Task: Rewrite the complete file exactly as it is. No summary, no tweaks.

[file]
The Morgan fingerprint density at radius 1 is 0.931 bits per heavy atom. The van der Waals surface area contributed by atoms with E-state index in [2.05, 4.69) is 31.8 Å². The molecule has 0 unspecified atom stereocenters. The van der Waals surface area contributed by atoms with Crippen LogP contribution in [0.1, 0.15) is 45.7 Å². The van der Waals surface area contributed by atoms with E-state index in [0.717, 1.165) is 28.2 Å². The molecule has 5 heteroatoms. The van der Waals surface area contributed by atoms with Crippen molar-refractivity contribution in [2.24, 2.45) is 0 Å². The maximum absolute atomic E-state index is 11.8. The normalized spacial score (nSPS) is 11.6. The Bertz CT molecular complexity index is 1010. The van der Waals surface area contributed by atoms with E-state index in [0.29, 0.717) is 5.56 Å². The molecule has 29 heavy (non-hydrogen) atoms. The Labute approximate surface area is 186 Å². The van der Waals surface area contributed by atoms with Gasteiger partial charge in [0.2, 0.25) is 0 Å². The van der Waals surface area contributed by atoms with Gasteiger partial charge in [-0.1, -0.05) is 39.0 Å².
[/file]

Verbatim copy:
The Morgan fingerprint density at radius 1 is 0.931 bits per heavy atom. The van der Waals surface area contributed by atoms with E-state index in [2.05, 4.69) is 31.8 Å². The molecule has 0 unspecified atom stereocenters. The van der Waals surface area contributed by atoms with Crippen LogP contribution in [0.1, 0.15) is 45.7 Å². The van der Waals surface area contributed by atoms with E-state index in [0.717, 1.165) is 28.2 Å². The molecule has 5 heteroatoms. The van der Waals surface area contributed by atoms with Crippen molar-refractivity contribution in [2.24, 2.45) is 0 Å². The maximum absolute atomic E-state index is 11.8. The normalized spacial score (nSPS) is 11.6. The Bertz CT molecular complexity index is 1010. The van der Waals surface area contributed by atoms with E-state index in [0.29, 0.717) is 5.56 Å². The molecule has 29 heavy (non-hydrogen) atoms. The Labute approximate surface area is 186 Å². The van der Waals surface area contributed by atoms with Gasteiger partial charge in [0.2, 0.25) is 0 Å². The van der Waals surface area contributed by atoms with Gasteiger partial charge in [-0.1, -0.05) is 39.0 Å².